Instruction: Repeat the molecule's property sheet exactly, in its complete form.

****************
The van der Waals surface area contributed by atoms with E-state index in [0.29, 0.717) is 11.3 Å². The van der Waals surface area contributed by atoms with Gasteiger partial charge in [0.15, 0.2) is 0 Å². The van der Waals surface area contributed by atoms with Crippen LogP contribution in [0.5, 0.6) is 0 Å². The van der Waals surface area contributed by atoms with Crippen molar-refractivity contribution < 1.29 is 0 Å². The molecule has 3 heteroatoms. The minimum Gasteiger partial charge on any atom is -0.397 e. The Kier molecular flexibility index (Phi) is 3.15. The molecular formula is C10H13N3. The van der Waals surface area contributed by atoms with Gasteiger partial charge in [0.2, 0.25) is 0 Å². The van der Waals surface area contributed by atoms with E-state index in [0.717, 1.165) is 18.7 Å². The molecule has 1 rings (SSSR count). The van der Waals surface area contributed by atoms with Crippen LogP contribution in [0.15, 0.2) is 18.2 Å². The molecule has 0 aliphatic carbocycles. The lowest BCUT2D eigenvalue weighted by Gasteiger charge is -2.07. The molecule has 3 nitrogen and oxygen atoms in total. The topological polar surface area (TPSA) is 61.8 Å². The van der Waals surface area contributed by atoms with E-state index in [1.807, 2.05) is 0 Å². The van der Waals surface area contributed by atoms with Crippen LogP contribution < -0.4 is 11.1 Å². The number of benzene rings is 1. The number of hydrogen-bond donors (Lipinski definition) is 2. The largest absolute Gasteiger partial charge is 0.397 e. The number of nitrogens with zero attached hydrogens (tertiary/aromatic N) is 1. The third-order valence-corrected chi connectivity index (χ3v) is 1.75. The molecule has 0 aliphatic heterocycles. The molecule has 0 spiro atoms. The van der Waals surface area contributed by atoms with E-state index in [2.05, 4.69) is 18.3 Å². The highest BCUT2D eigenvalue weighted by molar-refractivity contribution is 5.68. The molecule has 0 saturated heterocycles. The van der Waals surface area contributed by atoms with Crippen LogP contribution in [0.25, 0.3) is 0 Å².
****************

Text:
The van der Waals surface area contributed by atoms with E-state index in [0.29, 0.717) is 11.3 Å². The van der Waals surface area contributed by atoms with Gasteiger partial charge in [0.15, 0.2) is 0 Å². The van der Waals surface area contributed by atoms with Crippen LogP contribution in [0.5, 0.6) is 0 Å². The van der Waals surface area contributed by atoms with Crippen molar-refractivity contribution < 1.29 is 0 Å². The molecule has 3 heteroatoms. The minimum Gasteiger partial charge on any atom is -0.397 e. The Kier molecular flexibility index (Phi) is 3.15. The molecular formula is C10H13N3. The van der Waals surface area contributed by atoms with Gasteiger partial charge in [0.2, 0.25) is 0 Å². The van der Waals surface area contributed by atoms with E-state index in [0.717, 1.165) is 18.7 Å². The molecule has 1 rings (SSSR count). The van der Waals surface area contributed by atoms with Crippen LogP contribution in [0.15, 0.2) is 18.2 Å². The molecule has 0 aliphatic carbocycles. The lowest BCUT2D eigenvalue weighted by Gasteiger charge is -2.07. The molecule has 3 nitrogen and oxygen atoms in total. The topological polar surface area (TPSA) is 61.8 Å². The van der Waals surface area contributed by atoms with E-state index in [1.807, 2.05) is 0 Å². The van der Waals surface area contributed by atoms with Crippen LogP contribution < -0.4 is 11.1 Å². The number of benzene rings is 1. The number of hydrogen-bond donors (Lipinski definition) is 2. The largest absolute Gasteiger partial charge is 0.397 e. The number of nitrogens with zero attached hydrogens (tertiary/aromatic N) is 1. The third-order valence-corrected chi connectivity index (χ3v) is 1.75. The molecule has 0 aliphatic heterocycles. The molecule has 0 spiro atoms. The van der Waals surface area contributed by atoms with E-state index in [2.05, 4.69) is 18.3 Å². The highest BCUT2D eigenvalue weighted by molar-refractivity contribution is 5.68. The molecule has 0 saturated heterocycles. The van der Waals surface area contributed by atoms with Crippen LogP contribution in [0.25, 0.3) is 0 Å².